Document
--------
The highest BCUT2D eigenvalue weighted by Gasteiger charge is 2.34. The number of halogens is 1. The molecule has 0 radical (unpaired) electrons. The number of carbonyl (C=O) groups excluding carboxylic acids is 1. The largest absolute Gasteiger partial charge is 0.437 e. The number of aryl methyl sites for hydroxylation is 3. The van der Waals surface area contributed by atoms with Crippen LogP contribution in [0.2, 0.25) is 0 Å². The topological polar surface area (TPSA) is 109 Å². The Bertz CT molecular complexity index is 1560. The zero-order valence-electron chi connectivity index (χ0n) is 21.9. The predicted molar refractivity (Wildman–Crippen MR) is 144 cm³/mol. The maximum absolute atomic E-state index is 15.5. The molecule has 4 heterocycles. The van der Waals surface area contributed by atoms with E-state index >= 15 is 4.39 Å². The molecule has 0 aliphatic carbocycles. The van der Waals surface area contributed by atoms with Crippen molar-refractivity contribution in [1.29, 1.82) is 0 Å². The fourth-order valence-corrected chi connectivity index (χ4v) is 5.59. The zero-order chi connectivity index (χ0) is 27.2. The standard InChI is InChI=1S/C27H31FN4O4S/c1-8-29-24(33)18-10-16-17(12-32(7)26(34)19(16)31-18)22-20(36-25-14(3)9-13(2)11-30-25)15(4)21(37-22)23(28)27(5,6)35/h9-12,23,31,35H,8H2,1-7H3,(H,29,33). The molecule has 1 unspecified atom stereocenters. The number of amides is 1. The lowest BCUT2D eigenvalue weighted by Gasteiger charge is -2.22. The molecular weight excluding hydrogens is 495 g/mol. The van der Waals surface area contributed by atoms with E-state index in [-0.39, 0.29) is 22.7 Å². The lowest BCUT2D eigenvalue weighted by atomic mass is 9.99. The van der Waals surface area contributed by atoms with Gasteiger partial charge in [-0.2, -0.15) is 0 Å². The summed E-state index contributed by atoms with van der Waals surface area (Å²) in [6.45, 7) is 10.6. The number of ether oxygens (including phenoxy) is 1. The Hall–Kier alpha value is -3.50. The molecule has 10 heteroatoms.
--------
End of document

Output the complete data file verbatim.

The highest BCUT2D eigenvalue weighted by Gasteiger charge is 2.34. The number of halogens is 1. The molecule has 0 radical (unpaired) electrons. The number of carbonyl (C=O) groups excluding carboxylic acids is 1. The largest absolute Gasteiger partial charge is 0.437 e. The number of aryl methyl sites for hydroxylation is 3. The van der Waals surface area contributed by atoms with Crippen LogP contribution in [0.2, 0.25) is 0 Å². The topological polar surface area (TPSA) is 109 Å². The Bertz CT molecular complexity index is 1560. The zero-order valence-electron chi connectivity index (χ0n) is 21.9. The predicted molar refractivity (Wildman–Crippen MR) is 144 cm³/mol. The maximum absolute atomic E-state index is 15.5. The molecule has 4 heterocycles. The van der Waals surface area contributed by atoms with E-state index >= 15 is 4.39 Å². The molecule has 0 aliphatic carbocycles. The van der Waals surface area contributed by atoms with Crippen molar-refractivity contribution in [1.29, 1.82) is 0 Å². The fourth-order valence-corrected chi connectivity index (χ4v) is 5.59. The zero-order chi connectivity index (χ0) is 27.2. The standard InChI is InChI=1S/C27H31FN4O4S/c1-8-29-24(33)18-10-16-17(12-32(7)26(34)19(16)31-18)22-20(36-25-14(3)9-13(2)11-30-25)15(4)21(37-22)23(28)27(5,6)35/h9-12,23,31,35H,8H2,1-7H3,(H,29,33). The molecule has 1 unspecified atom stereocenters. The number of amides is 1. The lowest BCUT2D eigenvalue weighted by Gasteiger charge is -2.22. The molecular weight excluding hydrogens is 495 g/mol. The van der Waals surface area contributed by atoms with E-state index in [-0.39, 0.29) is 22.7 Å². The lowest BCUT2D eigenvalue weighted by atomic mass is 9.99. The van der Waals surface area contributed by atoms with Gasteiger partial charge in [-0.2, -0.15) is 0 Å². The summed E-state index contributed by atoms with van der Waals surface area (Å²) in [6.45, 7) is 10.6. The number of ether oxygens (including phenoxy) is 1. The Hall–Kier alpha value is -3.50. The molecule has 10 heteroatoms.